MSNBC anchor Rachel Maddow is one of the best known names in USA news. She has hosted the Emmy-award winning Rachel Maddow Show since 2008, a role which made her the very first openly gay primetime news anchor in the United States. And while her sexuality (and her coverage of LBTQ-affecting topics) has earned her a large queer following, it’s her outspoken views (she once said that she is “undoubtedly a liberal”) that have made Maddow loved by everyone.
Last month, the United States Supreme Court legalised same-sex marriage across the country, establishing it as a right that cannot be taken away from same-sex couples via anti-marriage equality laws such as those that had been both passed and sometimes repealed in many American states. However, with some conservative states refusing to support the ruling and with other pressing LGBTQ issues still harming the community, there’s still a lot that needs to be done.
Speaking to Maddow shortly after the Supreme Court’s announcement, Variety spoke to her as part of their ‘marriage equality’ issue, asking her how “wide-ranging” she thought the decision is:
… [The Supreme Court’s] ruling is about marriage, which is an important aspect of equal rights. But the fact remains that in many places, you can still get fired or evicted if your boss or landlord knows you’re gay — or even thinks you’re gay. Basic discrimination issues can have a material impact on the lives of many gay people; a lot of those fights will remain.
There’s been a self-congratulatory, easy narrative — how gay rights have won, the issue is settled, the battle is over. The progress is true about the country as a whole. But we have a 50-50 divided political system, and one party is rabidly anti-gay, like it’s 1985.”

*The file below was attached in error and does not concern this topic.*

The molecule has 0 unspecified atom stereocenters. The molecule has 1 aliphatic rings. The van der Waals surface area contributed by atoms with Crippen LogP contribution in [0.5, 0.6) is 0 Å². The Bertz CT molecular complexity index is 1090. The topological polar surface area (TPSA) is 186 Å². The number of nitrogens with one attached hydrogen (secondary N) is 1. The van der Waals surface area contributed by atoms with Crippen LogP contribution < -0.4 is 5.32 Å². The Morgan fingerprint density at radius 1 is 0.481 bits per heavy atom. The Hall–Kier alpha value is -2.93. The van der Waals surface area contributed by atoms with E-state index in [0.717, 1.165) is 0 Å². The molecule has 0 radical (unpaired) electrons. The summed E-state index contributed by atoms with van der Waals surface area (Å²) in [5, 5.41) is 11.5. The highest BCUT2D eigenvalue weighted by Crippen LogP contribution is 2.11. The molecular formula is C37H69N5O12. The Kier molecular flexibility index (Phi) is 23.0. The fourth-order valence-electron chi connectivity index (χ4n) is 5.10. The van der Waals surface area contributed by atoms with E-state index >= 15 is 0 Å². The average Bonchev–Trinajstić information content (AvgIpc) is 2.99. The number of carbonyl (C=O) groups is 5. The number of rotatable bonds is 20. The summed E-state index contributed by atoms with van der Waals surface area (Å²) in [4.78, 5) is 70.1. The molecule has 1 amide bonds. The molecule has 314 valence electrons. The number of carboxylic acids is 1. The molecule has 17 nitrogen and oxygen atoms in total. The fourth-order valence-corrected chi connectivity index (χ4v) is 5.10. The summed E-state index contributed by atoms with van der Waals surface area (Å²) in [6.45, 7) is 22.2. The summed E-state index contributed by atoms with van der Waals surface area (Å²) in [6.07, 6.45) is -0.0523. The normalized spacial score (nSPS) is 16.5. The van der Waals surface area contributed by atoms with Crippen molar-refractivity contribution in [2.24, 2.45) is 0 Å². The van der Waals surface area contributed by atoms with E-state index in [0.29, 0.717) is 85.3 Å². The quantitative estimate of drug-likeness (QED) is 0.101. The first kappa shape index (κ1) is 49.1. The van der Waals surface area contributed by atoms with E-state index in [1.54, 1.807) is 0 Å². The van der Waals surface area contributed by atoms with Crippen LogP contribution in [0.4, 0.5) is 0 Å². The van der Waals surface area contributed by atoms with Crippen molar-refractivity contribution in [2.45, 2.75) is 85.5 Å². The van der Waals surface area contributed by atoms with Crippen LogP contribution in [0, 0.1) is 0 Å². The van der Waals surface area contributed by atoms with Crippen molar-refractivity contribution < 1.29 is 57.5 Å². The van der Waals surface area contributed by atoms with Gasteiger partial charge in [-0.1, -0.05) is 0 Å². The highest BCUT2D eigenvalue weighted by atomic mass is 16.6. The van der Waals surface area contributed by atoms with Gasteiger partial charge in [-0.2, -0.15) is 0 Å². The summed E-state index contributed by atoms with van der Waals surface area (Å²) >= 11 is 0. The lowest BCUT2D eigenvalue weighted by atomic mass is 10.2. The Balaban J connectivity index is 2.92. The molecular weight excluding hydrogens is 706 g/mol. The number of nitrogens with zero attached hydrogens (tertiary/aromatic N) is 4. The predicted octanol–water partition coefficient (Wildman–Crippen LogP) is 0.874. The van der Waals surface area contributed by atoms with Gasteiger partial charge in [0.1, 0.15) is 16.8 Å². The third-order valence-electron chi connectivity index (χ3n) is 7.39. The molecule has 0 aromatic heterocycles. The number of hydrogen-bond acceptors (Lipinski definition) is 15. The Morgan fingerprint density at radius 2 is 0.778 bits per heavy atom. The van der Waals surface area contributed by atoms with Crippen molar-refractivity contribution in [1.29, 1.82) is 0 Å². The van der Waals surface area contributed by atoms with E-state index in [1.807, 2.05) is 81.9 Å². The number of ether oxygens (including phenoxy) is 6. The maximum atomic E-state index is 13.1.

Indeed, some of the most outspoken people to come out against the Supreme Court’s decision have been Republican politicians. Next year, Americans go to the polls to vote for President Barack Obama’s successor and Maddow says that we can expect this anti-gay rhetoric to continue:
If anybody were against marriage equality in the Democratic primary, it would hurt them. But there are about two dozen Republicans seeking the nomination and, other than George Pataki, every one of them is against marriage equality. None of them thinks it will be a liability to be anti-gay in 2016. And some of them are anti-gay on every civil-rights issue.
Scott Walker wants to amend the Constitution to deny gay rights. When George W. Bush was running in 2004, that’s one of the things he said he wanted to do. But once he got re-elected, he dropped it. It’s surprising that more than 10 years later, it’s still considered a live issue.
There’s a lot of anti-gay organizing happening in the Republican party; they’re still passing legislation all over the country, even though we are supposedly in a more tolerant time. Much of this anti-gay movement flies under the radar, because the Big Picture is that the country is becoming more accepting.
But the backlash is vicious. I know there are a lot of progressive Republicans. But what’s going on inside high-end Republican politics and Republican politics within the states doesn’t match this happy-talk narrative.”
How will this play out? And will these same Republican nominees find themselves pressured into supporting LGBTQ people instead? While such an outcome could happen it seems unlikely, so as Maddow states, “there is still a long way to go”.